Mr. returning from his expedition after corn, arrived on the opposite bank of the creek in the evening, * just after dark. He had ridden about 40 miles, swum two creeks, eaten nothing since breakfast, and we had no means of bring. ing him over the creek, or conveying to him any food. The high water had broken and carried off our light canoe; the large one was down the creek, and the stream was so rapid, that it was thought unsafe to attempt swimming it,especially with a tired horse, in the night. After much agitation, and various unsuccessful expedients to transport him across the stream, it was concluded that he must spend the night there. His clothes were wet, and the ground filled with water, the weather cold, and he had no blanket, except a small one which had been used under the saddle. To remain in this situation through the night without fire, would be not only very uncomfortable, but might endanger his health, if not his life; as he had scarcely recovered from a severe turn of inflammatory rheumatism. Various attempts were made by the strongest men to throw a brand of fire to him, but without success. In this dilemma, an Indian boy proposed to fasten a piece of lighted wood to an arrow, and shoot it over the river. This proposal was immediately adopted, and fire very readily sent over to him. Our joy on this success was but transient; for no fuel could be found but green trees and bushes, and what had been soaked in the water; so that all his attempts to kindle a fire failed. We built a fire on our side of the creek, which though it could afford him no heat served to render the darkness of the night less gloomy, and to keep off the wolves, which were howling in numbers near him. Some of us kept watch to prevent his sleeping too long at a time, and men were sent down the creek to get a canoe to bring him over.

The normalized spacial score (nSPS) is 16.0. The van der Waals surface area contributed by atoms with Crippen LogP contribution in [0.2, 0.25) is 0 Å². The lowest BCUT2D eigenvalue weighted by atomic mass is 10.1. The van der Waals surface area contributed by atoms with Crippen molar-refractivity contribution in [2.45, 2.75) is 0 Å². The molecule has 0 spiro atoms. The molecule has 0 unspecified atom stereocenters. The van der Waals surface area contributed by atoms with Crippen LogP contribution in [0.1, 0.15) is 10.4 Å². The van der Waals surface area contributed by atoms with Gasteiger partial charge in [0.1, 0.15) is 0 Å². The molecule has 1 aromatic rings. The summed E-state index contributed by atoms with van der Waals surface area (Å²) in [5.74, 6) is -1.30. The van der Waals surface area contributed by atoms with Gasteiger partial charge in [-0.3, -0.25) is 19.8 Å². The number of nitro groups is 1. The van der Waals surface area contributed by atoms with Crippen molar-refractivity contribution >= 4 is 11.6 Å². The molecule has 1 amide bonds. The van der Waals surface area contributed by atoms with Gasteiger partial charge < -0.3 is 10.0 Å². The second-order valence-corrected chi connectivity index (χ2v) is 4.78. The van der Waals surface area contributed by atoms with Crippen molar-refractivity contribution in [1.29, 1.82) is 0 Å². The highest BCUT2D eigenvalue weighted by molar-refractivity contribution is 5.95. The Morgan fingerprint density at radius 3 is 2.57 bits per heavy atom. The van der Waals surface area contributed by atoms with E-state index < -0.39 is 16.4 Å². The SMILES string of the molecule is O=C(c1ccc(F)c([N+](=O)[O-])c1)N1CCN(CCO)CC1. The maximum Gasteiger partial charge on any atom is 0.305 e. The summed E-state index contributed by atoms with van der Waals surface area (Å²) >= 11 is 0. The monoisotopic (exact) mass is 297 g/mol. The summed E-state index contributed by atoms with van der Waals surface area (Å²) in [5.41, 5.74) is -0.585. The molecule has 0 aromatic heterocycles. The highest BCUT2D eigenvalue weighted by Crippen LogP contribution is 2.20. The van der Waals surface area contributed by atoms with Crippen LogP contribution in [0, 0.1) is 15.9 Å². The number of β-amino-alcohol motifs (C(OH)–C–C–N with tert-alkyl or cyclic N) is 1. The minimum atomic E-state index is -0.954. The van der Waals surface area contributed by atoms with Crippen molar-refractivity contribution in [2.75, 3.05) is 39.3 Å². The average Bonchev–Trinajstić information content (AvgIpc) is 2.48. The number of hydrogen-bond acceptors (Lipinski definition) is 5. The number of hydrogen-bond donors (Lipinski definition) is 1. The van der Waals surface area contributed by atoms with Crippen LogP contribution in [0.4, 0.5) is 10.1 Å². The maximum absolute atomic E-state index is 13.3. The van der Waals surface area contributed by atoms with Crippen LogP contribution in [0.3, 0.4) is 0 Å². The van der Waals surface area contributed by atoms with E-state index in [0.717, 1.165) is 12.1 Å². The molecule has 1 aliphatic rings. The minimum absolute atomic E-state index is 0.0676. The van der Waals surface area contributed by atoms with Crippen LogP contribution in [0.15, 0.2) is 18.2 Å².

By occasionally taking a little rest in sleep, and walking the remainder of the time, he retained the use of his limbs; though at times they were nearly stiffened with the cold. After light his horse was turned in and swam the creek safely, but not without considerable difficulty: and about sunrise we succeeded in conveying our brother over the river. "His health was so mercifully preserved that no evil consequences followed.
DONATIONS TO THE AMERICAN EDUCATION SOCIETY IN JULY 1819.
Mrs. Lawrence, Meredith, N. H. S1. A Gentleman, of do. $2,
$300 Young Lady; of G-,N. H. $5, do do. by A. Mead, Si,
6 00 Several ladies in Hopkinton, N. H. by the Rev. Roger C. Hatch,
2 30 Female Cent Soc. of Chester, N. H.
14 62 A friend, by N. Willis, 85, John Frost Sapford, Me. $4, Female Char. Soc. Blandford, Mass.
12 00 Sally Hasy of Lebanon, Me. 82, Ann Famam of ditto 50 cts.
2 50) Church in Washington, Con.
20 00 A young lady in Hardwick, Mass. $1, Benj. Smith of Putney, Ver. S3
4 00 Avails of a contribution box in Andover, Mass.
2 00 Female Education Soc. Washington, Con.
54 46 A Friend, retrenched from ornaments on wedding-cake, Avails of a Charity-box kept in the meeting-house, East Sudbury,
6 75 Female Cent Society, Mason, N. A.
3 69 First annual contribution of the first church, Newburyport, for the support of a pious youth in preparation for the ministry,
130 00 A friend in Middlebury, Vt.
2 79 A small Reading Soc. of young misses, in the Rev. S. Chapin's parish, Hanover, Mass. 9 00
*A small river, about 100 feet broad.